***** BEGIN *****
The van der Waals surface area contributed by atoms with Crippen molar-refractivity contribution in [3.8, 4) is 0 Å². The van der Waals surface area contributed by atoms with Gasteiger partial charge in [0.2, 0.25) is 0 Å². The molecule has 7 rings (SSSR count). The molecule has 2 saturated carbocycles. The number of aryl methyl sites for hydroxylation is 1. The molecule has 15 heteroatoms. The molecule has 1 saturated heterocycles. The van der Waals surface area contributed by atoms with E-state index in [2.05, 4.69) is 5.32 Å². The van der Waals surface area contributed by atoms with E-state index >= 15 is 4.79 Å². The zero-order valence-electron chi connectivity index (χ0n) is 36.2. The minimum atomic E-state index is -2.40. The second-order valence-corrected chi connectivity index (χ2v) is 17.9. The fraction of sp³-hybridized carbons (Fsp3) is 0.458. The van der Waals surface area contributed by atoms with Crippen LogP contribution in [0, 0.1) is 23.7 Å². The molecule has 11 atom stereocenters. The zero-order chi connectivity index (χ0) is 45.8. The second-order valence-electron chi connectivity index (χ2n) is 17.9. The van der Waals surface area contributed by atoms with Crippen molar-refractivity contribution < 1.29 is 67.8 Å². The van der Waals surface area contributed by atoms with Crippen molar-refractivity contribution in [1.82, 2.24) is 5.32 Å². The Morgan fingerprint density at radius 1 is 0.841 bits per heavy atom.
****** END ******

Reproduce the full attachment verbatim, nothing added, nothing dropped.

The van der Waals surface area contributed by atoms with Crippen molar-refractivity contribution in [3.8, 4) is 0 Å². The van der Waals surface area contributed by atoms with Gasteiger partial charge in [0.2, 0.25) is 0 Å². The molecule has 7 rings (SSSR count). The molecule has 2 saturated carbocycles. The number of aryl methyl sites for hydroxylation is 1. The molecule has 15 heteroatoms. The molecule has 1 saturated heterocycles. The van der Waals surface area contributed by atoms with E-state index in [2.05, 4.69) is 5.32 Å². The van der Waals surface area contributed by atoms with E-state index >= 15 is 4.79 Å². The zero-order valence-electron chi connectivity index (χ0n) is 36.2. The minimum atomic E-state index is -2.40. The second-order valence-corrected chi connectivity index (χ2v) is 17.9. The fraction of sp³-hybridized carbons (Fsp3) is 0.458. The van der Waals surface area contributed by atoms with Crippen LogP contribution in [0, 0.1) is 23.7 Å². The molecule has 11 atom stereocenters. The zero-order chi connectivity index (χ0) is 45.8. The second-order valence-electron chi connectivity index (χ2n) is 17.9. The van der Waals surface area contributed by atoms with Crippen molar-refractivity contribution < 1.29 is 67.8 Å². The van der Waals surface area contributed by atoms with Crippen molar-refractivity contribution in [1.82, 2.24) is 5.32 Å². The Morgan fingerprint density at radius 1 is 0.841 bits per heavy atom.